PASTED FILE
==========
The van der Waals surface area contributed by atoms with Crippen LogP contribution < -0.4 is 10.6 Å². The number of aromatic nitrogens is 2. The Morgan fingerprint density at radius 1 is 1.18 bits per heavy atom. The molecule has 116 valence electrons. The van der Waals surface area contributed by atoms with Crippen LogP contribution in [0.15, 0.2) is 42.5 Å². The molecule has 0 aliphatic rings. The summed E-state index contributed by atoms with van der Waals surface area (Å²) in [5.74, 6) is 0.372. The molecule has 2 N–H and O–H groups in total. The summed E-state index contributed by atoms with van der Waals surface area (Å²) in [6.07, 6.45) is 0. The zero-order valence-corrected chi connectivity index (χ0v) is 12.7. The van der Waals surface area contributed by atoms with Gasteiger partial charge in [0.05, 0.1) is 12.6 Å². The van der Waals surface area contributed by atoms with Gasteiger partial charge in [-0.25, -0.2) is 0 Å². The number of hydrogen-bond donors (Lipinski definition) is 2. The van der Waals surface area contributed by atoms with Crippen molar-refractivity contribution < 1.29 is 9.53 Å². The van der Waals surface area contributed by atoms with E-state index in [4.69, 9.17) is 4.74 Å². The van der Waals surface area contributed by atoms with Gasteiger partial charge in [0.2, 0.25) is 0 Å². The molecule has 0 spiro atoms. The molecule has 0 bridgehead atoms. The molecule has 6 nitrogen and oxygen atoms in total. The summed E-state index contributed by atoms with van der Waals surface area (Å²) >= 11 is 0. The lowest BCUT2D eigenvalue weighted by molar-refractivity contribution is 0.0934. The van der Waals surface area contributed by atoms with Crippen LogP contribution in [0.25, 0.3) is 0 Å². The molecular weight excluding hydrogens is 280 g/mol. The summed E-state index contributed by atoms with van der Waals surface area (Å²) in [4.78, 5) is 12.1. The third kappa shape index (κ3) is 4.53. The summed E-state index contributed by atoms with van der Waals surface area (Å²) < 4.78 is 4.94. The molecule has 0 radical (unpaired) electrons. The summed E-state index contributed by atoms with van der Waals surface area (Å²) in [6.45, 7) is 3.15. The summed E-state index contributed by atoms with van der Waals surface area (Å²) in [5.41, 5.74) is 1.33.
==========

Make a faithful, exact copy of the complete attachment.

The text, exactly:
The van der Waals surface area contributed by atoms with Crippen LogP contribution < -0.4 is 10.6 Å². The number of aromatic nitrogens is 2. The Morgan fingerprint density at radius 1 is 1.18 bits per heavy atom. The molecule has 116 valence electrons. The van der Waals surface area contributed by atoms with Crippen LogP contribution in [0.15, 0.2) is 42.5 Å². The molecule has 0 aliphatic rings. The summed E-state index contributed by atoms with van der Waals surface area (Å²) in [5.74, 6) is 0.372. The molecule has 2 N–H and O–H groups in total. The summed E-state index contributed by atoms with van der Waals surface area (Å²) in [6.07, 6.45) is 0. The zero-order valence-corrected chi connectivity index (χ0v) is 12.7. The van der Waals surface area contributed by atoms with Gasteiger partial charge in [0.05, 0.1) is 12.6 Å². The van der Waals surface area contributed by atoms with Gasteiger partial charge in [-0.25, -0.2) is 0 Å². The number of hydrogen-bond donors (Lipinski definition) is 2. The van der Waals surface area contributed by atoms with Crippen molar-refractivity contribution < 1.29 is 9.53 Å². The van der Waals surface area contributed by atoms with E-state index in [4.69, 9.17) is 4.74 Å². The van der Waals surface area contributed by atoms with Gasteiger partial charge in [0.2, 0.25) is 0 Å². The molecule has 0 spiro atoms. The molecule has 0 bridgehead atoms. The molecule has 6 nitrogen and oxygen atoms in total. The summed E-state index contributed by atoms with van der Waals surface area (Å²) >= 11 is 0. The lowest BCUT2D eigenvalue weighted by molar-refractivity contribution is 0.0934. The van der Waals surface area contributed by atoms with Crippen LogP contribution in [0.25, 0.3) is 0 Å². The molecular weight excluding hydrogens is 280 g/mol. The summed E-state index contributed by atoms with van der Waals surface area (Å²) in [4.78, 5) is 12.1. The third kappa shape index (κ3) is 4.53. The summed E-state index contributed by atoms with van der Waals surface area (Å²) < 4.78 is 4.94. The molecule has 0 radical (unpaired) electrons. The summed E-state index contributed by atoms with van der Waals surface area (Å²) in [6.45, 7) is 3.15. The summed E-state index contributed by atoms with van der Waals surface area (Å²) in [5.41, 5.74) is 1.33.